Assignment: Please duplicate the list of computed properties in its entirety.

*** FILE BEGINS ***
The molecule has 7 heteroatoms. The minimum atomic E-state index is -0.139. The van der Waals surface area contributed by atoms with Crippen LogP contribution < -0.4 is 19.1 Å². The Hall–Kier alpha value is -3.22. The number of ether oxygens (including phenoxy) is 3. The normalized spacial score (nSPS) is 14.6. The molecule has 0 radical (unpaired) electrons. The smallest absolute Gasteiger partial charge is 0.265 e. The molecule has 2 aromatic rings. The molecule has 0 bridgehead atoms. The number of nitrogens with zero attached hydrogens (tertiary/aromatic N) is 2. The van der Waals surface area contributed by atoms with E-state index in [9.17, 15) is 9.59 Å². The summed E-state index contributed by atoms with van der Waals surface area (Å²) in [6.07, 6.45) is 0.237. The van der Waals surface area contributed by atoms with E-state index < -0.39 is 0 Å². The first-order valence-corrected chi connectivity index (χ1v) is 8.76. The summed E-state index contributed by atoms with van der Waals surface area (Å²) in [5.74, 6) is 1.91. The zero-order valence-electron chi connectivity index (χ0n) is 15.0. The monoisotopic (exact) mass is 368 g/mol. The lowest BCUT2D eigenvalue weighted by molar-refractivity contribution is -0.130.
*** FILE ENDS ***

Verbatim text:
The molecule has 7 heteroatoms. The minimum atomic E-state index is -0.139. The van der Waals surface area contributed by atoms with Crippen LogP contribution < -0.4 is 19.1 Å². The Hall–Kier alpha value is -3.22. The number of ether oxygens (including phenoxy) is 3. The normalized spacial score (nSPS) is 14.6. The molecule has 0 radical (unpaired) electrons. The smallest absolute Gasteiger partial charge is 0.265 e. The molecule has 2 aromatic rings. The molecule has 0 bridgehead atoms. The number of nitrogens with zero attached hydrogens (tertiary/aromatic N) is 2. The van der Waals surface area contributed by atoms with E-state index in [9.17, 15) is 9.59 Å². The summed E-state index contributed by atoms with van der Waals surface area (Å²) in [6.07, 6.45) is 0.237. The van der Waals surface area contributed by atoms with E-state index < -0.39 is 0 Å². The first-order valence-corrected chi connectivity index (χ1v) is 8.76. The summed E-state index contributed by atoms with van der Waals surface area (Å²) in [5.74, 6) is 1.91. The zero-order valence-electron chi connectivity index (χ0n) is 15.0. The monoisotopic (exact) mass is 368 g/mol. The lowest BCUT2D eigenvalue weighted by molar-refractivity contribution is -0.130.